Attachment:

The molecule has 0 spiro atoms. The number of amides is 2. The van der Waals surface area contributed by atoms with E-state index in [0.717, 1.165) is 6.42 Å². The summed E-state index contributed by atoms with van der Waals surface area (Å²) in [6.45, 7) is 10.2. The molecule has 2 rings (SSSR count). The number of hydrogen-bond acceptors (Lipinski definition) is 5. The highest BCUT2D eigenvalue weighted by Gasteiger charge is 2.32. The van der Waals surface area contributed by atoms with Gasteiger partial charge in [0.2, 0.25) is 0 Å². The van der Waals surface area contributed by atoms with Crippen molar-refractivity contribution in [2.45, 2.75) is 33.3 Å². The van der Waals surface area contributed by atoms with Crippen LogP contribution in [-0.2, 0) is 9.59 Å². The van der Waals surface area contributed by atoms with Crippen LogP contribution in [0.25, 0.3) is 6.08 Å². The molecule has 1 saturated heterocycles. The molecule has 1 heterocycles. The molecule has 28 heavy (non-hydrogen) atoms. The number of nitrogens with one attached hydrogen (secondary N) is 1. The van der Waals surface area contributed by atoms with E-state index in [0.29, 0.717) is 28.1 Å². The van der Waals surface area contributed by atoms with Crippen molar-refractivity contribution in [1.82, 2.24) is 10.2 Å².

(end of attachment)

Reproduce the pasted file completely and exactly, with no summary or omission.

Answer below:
The molecule has 0 spiro atoms. The number of amides is 2. The van der Waals surface area contributed by atoms with E-state index in [0.717, 1.165) is 6.42 Å². The summed E-state index contributed by atoms with van der Waals surface area (Å²) in [6.45, 7) is 10.2. The molecule has 2 rings (SSSR count). The number of hydrogen-bond acceptors (Lipinski definition) is 5. The highest BCUT2D eigenvalue weighted by Gasteiger charge is 2.32. The van der Waals surface area contributed by atoms with Gasteiger partial charge in [0.2, 0.25) is 0 Å². The van der Waals surface area contributed by atoms with Crippen molar-refractivity contribution in [2.45, 2.75) is 33.3 Å². The van der Waals surface area contributed by atoms with Crippen LogP contribution in [-0.2, 0) is 9.59 Å². The van der Waals surface area contributed by atoms with Crippen LogP contribution in [0.25, 0.3) is 6.08 Å². The molecule has 1 saturated heterocycles. The molecule has 1 heterocycles. The molecule has 28 heavy (non-hydrogen) atoms. The number of nitrogens with one attached hydrogen (secondary N) is 1. The van der Waals surface area contributed by atoms with E-state index in [0.29, 0.717) is 28.1 Å². The van der Waals surface area contributed by atoms with Crippen molar-refractivity contribution in [1.82, 2.24) is 10.2 Å².